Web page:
A long-running battle between Apple Inc. and Google Inc. for mobile dominance is spreading to the most lucrative genre of apps: videogames.
The two Silicon Valley giants have been wooing game developers to ensure that top-tier game titles arrive first on devices powered by their respective operating systems, people familiar with the situation said.
This week, Microsoft spokesman David Dennis confirmed the company discontinued the Xbox 360 offer in July. “This program was intended to be a pilot experiment from the start, and Microsoft routinely adjusts the mix of offers available to its customers and this change was simply standard business practice,” he said.
Apple Inc.’s search for a new head of its retail stores is dragging into its 10th month, at a time when the stores need extra attention: The company recently reported its first drop in store sales in at least four years.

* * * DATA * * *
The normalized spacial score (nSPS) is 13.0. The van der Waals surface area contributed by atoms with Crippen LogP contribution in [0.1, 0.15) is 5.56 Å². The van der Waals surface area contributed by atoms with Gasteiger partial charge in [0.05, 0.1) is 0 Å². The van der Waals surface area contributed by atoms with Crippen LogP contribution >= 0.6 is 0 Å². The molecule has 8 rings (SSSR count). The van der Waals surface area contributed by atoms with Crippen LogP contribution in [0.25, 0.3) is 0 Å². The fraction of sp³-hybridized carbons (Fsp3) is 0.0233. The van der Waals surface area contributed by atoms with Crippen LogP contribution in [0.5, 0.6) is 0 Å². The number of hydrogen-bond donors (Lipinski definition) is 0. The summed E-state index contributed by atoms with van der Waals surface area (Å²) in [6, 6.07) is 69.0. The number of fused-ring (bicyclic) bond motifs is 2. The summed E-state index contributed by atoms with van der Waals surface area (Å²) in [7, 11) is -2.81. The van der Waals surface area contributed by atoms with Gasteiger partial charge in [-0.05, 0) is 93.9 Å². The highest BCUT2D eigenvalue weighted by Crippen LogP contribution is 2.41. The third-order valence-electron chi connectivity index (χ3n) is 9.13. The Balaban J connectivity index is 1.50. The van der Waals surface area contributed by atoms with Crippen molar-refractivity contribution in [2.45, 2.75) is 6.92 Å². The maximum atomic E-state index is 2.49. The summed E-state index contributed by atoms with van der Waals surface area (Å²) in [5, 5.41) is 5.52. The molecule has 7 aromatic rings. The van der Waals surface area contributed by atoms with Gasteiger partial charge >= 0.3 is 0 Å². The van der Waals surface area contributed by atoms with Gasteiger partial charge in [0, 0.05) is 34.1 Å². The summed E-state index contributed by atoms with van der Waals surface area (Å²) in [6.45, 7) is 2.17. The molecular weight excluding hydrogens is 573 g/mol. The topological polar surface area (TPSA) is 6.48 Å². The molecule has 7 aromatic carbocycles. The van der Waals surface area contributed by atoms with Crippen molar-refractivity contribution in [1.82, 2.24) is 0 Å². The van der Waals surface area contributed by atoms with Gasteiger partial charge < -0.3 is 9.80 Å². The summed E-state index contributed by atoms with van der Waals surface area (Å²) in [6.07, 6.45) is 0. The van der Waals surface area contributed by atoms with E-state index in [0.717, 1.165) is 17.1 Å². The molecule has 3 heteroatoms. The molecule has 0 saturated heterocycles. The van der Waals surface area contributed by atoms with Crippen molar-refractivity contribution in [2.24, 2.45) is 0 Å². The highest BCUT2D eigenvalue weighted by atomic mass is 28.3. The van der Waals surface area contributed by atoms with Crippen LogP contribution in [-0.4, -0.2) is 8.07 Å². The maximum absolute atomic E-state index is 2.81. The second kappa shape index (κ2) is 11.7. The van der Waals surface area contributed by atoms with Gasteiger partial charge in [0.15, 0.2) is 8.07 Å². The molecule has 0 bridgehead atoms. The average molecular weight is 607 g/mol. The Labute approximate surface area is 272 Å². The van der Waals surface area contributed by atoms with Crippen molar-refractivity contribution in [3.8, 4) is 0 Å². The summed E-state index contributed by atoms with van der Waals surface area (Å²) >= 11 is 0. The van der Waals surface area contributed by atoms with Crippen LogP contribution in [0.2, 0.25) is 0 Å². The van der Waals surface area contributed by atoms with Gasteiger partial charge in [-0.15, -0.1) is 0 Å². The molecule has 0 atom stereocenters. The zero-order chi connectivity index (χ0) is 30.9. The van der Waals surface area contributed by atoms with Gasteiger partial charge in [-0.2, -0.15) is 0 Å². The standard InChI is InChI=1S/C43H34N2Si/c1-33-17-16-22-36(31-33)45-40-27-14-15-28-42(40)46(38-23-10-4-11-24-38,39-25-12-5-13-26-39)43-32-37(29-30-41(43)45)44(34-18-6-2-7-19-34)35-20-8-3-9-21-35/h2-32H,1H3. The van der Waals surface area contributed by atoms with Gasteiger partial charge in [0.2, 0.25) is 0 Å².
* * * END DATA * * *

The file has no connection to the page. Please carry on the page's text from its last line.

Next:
Apple Inc. colluded with five major U.S. publishers to drive up the prices of e-books, a federal judge ruled Wednesday in a stern rebuke that threatens to limit the technology company’s options when negotiating future content deals.
Sony Corp. is raising internal sales projections for the forthcoming PlayStation 4 videogame console amid positive signs about demand for the device, executives of the Japanese electronics company said Tuesday.
More than a decade ago, the Sony Corp. executive credited as the “Father of the PlayStation” predicted that one day videogames wouldn’t require a console, because the hardware would eventually “melt” into a network that linked players together. All they would need, Ken Kutaragi said, is a display and a controller.
Lenovo Group Ltd. has only just started in the U.S.
The Chinese computer maker, which is known for its ThinkPad personal computers, is working its way toward the American consumer market with what it says is a thoughtful, if slow, approach that will culminate in the company’s first high-end PCs for U.S. buyers later this year.